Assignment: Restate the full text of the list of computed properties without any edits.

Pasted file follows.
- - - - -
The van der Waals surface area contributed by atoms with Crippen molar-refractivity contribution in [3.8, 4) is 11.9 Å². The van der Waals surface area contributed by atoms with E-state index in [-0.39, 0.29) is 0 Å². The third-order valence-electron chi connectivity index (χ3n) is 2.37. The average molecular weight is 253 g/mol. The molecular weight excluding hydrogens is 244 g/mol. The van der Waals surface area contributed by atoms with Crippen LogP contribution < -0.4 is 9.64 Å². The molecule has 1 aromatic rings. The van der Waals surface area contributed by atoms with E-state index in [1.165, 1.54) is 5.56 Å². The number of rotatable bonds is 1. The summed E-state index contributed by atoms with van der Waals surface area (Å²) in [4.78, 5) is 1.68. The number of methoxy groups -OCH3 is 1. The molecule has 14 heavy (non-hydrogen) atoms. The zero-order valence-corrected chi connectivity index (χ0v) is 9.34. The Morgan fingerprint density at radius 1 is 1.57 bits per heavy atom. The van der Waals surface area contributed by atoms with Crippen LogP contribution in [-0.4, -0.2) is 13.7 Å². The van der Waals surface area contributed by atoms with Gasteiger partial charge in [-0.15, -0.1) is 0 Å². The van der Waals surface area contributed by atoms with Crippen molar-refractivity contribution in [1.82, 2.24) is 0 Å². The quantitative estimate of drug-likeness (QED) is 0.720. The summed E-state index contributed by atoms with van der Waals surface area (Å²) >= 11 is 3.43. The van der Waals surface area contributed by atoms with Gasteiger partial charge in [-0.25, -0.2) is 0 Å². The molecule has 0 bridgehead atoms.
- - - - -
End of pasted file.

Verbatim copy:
The van der Waals surface area contributed by atoms with Crippen molar-refractivity contribution in [3.8, 4) is 11.9 Å². The van der Waals surface area contributed by atoms with E-state index in [-0.39, 0.29) is 0 Å². The third-order valence-electron chi connectivity index (χ3n) is 2.37. The average molecular weight is 253 g/mol. The molecular weight excluding hydrogens is 244 g/mol. The van der Waals surface area contributed by atoms with Crippen LogP contribution < -0.4 is 9.64 Å². The molecule has 1 aromatic rings. The van der Waals surface area contributed by atoms with E-state index in [1.165, 1.54) is 5.56 Å². The number of rotatable bonds is 1. The summed E-state index contributed by atoms with van der Waals surface area (Å²) in [4.78, 5) is 1.68. The number of methoxy groups -OCH3 is 1. The molecule has 14 heavy (non-hydrogen) atoms. The zero-order valence-corrected chi connectivity index (χ0v) is 9.34. The Morgan fingerprint density at radius 1 is 1.57 bits per heavy atom. The van der Waals surface area contributed by atoms with Crippen LogP contribution in [-0.4, -0.2) is 13.7 Å². The van der Waals surface area contributed by atoms with Gasteiger partial charge in [-0.15, -0.1) is 0 Å². The van der Waals surface area contributed by atoms with Crippen molar-refractivity contribution in [1.82, 2.24) is 0 Å². The quantitative estimate of drug-likeness (QED) is 0.720. The summed E-state index contributed by atoms with van der Waals surface area (Å²) >= 11 is 3.43. The van der Waals surface area contributed by atoms with Gasteiger partial charge in [-0.25, -0.2) is 0 Å². The molecule has 0 bridgehead atoms.